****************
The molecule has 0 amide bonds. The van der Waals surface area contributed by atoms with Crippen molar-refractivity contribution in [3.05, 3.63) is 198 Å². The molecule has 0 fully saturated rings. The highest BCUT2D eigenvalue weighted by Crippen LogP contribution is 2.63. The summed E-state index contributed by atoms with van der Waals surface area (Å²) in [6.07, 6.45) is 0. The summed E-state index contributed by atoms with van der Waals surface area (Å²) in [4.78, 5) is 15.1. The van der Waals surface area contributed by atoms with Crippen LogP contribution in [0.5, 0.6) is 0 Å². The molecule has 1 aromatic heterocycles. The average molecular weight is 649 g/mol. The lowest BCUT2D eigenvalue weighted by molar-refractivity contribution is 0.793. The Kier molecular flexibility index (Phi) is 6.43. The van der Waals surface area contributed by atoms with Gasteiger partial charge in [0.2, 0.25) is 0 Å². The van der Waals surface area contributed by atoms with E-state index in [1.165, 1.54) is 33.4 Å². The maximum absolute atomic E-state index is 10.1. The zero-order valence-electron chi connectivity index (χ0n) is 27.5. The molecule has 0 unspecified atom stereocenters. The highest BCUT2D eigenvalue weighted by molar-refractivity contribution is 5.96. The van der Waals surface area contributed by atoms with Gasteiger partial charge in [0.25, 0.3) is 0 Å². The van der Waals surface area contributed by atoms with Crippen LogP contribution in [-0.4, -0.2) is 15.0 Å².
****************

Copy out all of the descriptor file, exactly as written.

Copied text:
The molecule has 0 amide bonds. The van der Waals surface area contributed by atoms with Crippen molar-refractivity contribution in [3.05, 3.63) is 198 Å². The molecule has 0 fully saturated rings. The highest BCUT2D eigenvalue weighted by Crippen LogP contribution is 2.63. The summed E-state index contributed by atoms with van der Waals surface area (Å²) in [6.07, 6.45) is 0. The summed E-state index contributed by atoms with van der Waals surface area (Å²) in [4.78, 5) is 15.1. The van der Waals surface area contributed by atoms with Crippen LogP contribution in [0.5, 0.6) is 0 Å². The molecule has 1 aromatic heterocycles. The average molecular weight is 649 g/mol. The lowest BCUT2D eigenvalue weighted by molar-refractivity contribution is 0.793. The Kier molecular flexibility index (Phi) is 6.43. The van der Waals surface area contributed by atoms with Gasteiger partial charge in [0.2, 0.25) is 0 Å². The van der Waals surface area contributed by atoms with E-state index in [1.165, 1.54) is 33.4 Å². The maximum absolute atomic E-state index is 10.1. The zero-order valence-electron chi connectivity index (χ0n) is 27.5. The molecule has 0 unspecified atom stereocenters. The highest BCUT2D eigenvalue weighted by molar-refractivity contribution is 5.96. The van der Waals surface area contributed by atoms with Gasteiger partial charge in [0.25, 0.3) is 0 Å². The van der Waals surface area contributed by atoms with Crippen LogP contribution in [-0.4, -0.2) is 15.0 Å².